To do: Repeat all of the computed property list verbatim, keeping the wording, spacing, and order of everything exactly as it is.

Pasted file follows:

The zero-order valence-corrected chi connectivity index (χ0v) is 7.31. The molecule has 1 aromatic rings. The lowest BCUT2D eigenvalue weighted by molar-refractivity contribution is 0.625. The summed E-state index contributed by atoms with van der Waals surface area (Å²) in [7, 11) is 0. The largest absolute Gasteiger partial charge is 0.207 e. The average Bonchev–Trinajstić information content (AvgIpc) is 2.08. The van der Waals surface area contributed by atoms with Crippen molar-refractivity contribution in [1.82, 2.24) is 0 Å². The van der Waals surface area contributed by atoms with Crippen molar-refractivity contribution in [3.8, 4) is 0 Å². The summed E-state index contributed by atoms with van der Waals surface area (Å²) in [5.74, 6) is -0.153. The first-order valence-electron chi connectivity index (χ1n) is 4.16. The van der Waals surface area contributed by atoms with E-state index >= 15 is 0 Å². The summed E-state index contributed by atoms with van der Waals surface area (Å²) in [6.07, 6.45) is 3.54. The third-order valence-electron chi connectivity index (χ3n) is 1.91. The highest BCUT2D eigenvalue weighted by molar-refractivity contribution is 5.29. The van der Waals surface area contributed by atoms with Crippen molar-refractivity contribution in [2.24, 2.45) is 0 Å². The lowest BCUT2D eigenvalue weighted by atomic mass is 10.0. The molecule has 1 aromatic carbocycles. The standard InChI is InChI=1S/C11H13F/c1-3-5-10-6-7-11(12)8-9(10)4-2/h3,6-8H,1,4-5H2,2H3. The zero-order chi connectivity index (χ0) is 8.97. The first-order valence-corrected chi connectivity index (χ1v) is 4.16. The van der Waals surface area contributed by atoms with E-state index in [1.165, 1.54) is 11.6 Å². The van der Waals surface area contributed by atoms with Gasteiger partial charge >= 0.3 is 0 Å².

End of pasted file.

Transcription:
The zero-order valence-corrected chi connectivity index (χ0v) is 7.31. The molecule has 1 aromatic rings. The lowest BCUT2D eigenvalue weighted by molar-refractivity contribution is 0.625. The summed E-state index contributed by atoms with van der Waals surface area (Å²) in [7, 11) is 0. The largest absolute Gasteiger partial charge is 0.207 e. The average Bonchev–Trinajstić information content (AvgIpc) is 2.08. The van der Waals surface area contributed by atoms with Crippen molar-refractivity contribution in [1.82, 2.24) is 0 Å². The van der Waals surface area contributed by atoms with Crippen molar-refractivity contribution in [3.8, 4) is 0 Å². The summed E-state index contributed by atoms with van der Waals surface area (Å²) in [5.74, 6) is -0.153. The first-order valence-electron chi connectivity index (χ1n) is 4.16. The van der Waals surface area contributed by atoms with E-state index >= 15 is 0 Å². The summed E-state index contributed by atoms with van der Waals surface area (Å²) in [6.07, 6.45) is 3.54. The third-order valence-electron chi connectivity index (χ3n) is 1.91. The highest BCUT2D eigenvalue weighted by molar-refractivity contribution is 5.29. The van der Waals surface area contributed by atoms with Crippen molar-refractivity contribution in [2.24, 2.45) is 0 Å². The lowest BCUT2D eigenvalue weighted by atomic mass is 10.0. The molecule has 1 aromatic carbocycles. The standard InChI is InChI=1S/C11H13F/c1-3-5-10-6-7-11(12)8-9(10)4-2/h3,6-8H,1,4-5H2,2H3. The zero-order chi connectivity index (χ0) is 8.97. The first-order valence-corrected chi connectivity index (χ1v) is 4.16. The van der Waals surface area contributed by atoms with E-state index in [1.165, 1.54) is 11.6 Å². The van der Waals surface area contributed by atoms with Gasteiger partial charge >= 0.3 is 0 Å².